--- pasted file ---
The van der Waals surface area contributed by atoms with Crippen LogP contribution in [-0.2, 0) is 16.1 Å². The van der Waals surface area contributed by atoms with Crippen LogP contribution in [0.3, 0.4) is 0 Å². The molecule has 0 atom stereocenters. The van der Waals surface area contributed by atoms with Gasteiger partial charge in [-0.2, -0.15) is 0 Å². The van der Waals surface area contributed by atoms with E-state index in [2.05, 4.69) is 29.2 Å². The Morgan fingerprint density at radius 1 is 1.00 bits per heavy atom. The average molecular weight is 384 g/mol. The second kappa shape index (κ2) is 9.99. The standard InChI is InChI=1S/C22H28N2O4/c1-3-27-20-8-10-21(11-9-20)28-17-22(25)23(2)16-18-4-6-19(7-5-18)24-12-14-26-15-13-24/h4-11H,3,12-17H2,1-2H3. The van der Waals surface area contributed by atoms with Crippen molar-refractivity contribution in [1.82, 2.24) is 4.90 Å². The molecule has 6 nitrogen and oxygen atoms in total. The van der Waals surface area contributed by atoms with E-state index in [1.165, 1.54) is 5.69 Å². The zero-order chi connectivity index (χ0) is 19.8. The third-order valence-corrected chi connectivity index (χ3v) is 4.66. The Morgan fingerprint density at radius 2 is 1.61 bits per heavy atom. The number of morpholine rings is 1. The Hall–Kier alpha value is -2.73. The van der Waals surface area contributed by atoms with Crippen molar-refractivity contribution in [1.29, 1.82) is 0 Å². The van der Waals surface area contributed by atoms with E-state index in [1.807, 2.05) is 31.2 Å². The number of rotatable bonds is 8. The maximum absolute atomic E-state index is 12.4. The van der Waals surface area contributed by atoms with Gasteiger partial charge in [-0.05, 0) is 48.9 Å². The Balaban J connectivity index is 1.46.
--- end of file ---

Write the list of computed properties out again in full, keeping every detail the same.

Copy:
The van der Waals surface area contributed by atoms with Crippen LogP contribution in [-0.2, 0) is 16.1 Å². The van der Waals surface area contributed by atoms with Crippen LogP contribution in [0.3, 0.4) is 0 Å². The molecule has 0 atom stereocenters. The van der Waals surface area contributed by atoms with Gasteiger partial charge in [-0.2, -0.15) is 0 Å². The van der Waals surface area contributed by atoms with E-state index in [2.05, 4.69) is 29.2 Å². The Morgan fingerprint density at radius 1 is 1.00 bits per heavy atom. The average molecular weight is 384 g/mol. The second kappa shape index (κ2) is 9.99. The standard InChI is InChI=1S/C22H28N2O4/c1-3-27-20-8-10-21(11-9-20)28-17-22(25)23(2)16-18-4-6-19(7-5-18)24-12-14-26-15-13-24/h4-11H,3,12-17H2,1-2H3. The van der Waals surface area contributed by atoms with Crippen molar-refractivity contribution in [1.82, 2.24) is 4.90 Å². The molecule has 6 nitrogen and oxygen atoms in total. The van der Waals surface area contributed by atoms with E-state index in [1.165, 1.54) is 5.69 Å². The zero-order chi connectivity index (χ0) is 19.8. The third-order valence-corrected chi connectivity index (χ3v) is 4.66. The Morgan fingerprint density at radius 2 is 1.61 bits per heavy atom. The number of morpholine rings is 1. The Hall–Kier alpha value is -2.73. The van der Waals surface area contributed by atoms with Crippen molar-refractivity contribution in [1.29, 1.82) is 0 Å². The van der Waals surface area contributed by atoms with E-state index in [1.807, 2.05) is 31.2 Å². The number of rotatable bonds is 8. The maximum absolute atomic E-state index is 12.4. The van der Waals surface area contributed by atoms with Gasteiger partial charge in [-0.05, 0) is 48.9 Å². The Balaban J connectivity index is 1.46.